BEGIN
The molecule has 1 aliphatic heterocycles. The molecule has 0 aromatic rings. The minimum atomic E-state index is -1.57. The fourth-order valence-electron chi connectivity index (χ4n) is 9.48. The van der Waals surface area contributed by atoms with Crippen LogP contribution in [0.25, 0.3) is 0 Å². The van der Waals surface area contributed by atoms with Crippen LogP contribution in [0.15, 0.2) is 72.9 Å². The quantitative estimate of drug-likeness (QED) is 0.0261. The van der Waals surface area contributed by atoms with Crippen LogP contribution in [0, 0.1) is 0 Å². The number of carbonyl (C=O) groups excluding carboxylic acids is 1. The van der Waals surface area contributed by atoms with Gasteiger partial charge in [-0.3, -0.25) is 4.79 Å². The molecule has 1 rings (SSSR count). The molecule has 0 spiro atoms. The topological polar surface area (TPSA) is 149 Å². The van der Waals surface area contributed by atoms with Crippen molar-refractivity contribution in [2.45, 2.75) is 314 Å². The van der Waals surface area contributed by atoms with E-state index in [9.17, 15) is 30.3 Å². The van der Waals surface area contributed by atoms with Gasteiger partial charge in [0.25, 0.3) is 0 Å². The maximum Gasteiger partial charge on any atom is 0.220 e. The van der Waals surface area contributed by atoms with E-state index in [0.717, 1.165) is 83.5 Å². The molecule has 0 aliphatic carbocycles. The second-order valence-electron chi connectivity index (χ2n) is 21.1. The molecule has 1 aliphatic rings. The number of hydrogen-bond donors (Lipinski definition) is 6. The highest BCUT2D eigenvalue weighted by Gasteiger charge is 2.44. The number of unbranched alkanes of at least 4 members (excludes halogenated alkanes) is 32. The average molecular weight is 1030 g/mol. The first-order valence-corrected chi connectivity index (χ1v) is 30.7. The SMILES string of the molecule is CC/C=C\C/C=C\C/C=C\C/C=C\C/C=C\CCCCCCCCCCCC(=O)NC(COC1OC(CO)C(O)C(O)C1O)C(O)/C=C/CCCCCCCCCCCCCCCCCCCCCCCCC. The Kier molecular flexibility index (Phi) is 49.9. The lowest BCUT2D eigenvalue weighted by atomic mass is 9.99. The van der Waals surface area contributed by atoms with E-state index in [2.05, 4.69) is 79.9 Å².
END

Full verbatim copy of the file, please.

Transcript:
The molecule has 1 aliphatic heterocycles. The molecule has 0 aromatic rings. The minimum atomic E-state index is -1.57. The fourth-order valence-electron chi connectivity index (χ4n) is 9.48. The van der Waals surface area contributed by atoms with Crippen LogP contribution in [0.25, 0.3) is 0 Å². The van der Waals surface area contributed by atoms with Crippen LogP contribution in [0.15, 0.2) is 72.9 Å². The quantitative estimate of drug-likeness (QED) is 0.0261. The van der Waals surface area contributed by atoms with Crippen LogP contribution in [0, 0.1) is 0 Å². The number of carbonyl (C=O) groups excluding carboxylic acids is 1. The van der Waals surface area contributed by atoms with Gasteiger partial charge in [-0.3, -0.25) is 4.79 Å². The molecule has 1 rings (SSSR count). The molecule has 0 spiro atoms. The topological polar surface area (TPSA) is 149 Å². The van der Waals surface area contributed by atoms with Crippen molar-refractivity contribution in [2.45, 2.75) is 314 Å². The van der Waals surface area contributed by atoms with E-state index in [9.17, 15) is 30.3 Å². The van der Waals surface area contributed by atoms with Gasteiger partial charge in [0.25, 0.3) is 0 Å². The maximum Gasteiger partial charge on any atom is 0.220 e. The van der Waals surface area contributed by atoms with E-state index in [0.717, 1.165) is 83.5 Å². The molecule has 0 aliphatic carbocycles. The second-order valence-electron chi connectivity index (χ2n) is 21.1. The molecule has 1 aliphatic rings. The number of hydrogen-bond donors (Lipinski definition) is 6. The highest BCUT2D eigenvalue weighted by Gasteiger charge is 2.44. The number of unbranched alkanes of at least 4 members (excludes halogenated alkanes) is 32. The average molecular weight is 1030 g/mol. The first-order valence-corrected chi connectivity index (χ1v) is 30.7. The SMILES string of the molecule is CC/C=C\C/C=C\C/C=C\C/C=C\C/C=C\CCCCCCCCCCCC(=O)NC(COC1OC(CO)C(O)C(O)C1O)C(O)/C=C/CCCCCCCCCCCCCCCCCCCCCCCCC. The Kier molecular flexibility index (Phi) is 49.9. The lowest BCUT2D eigenvalue weighted by atomic mass is 9.99. The van der Waals surface area contributed by atoms with E-state index in [2.05, 4.69) is 79.9 Å².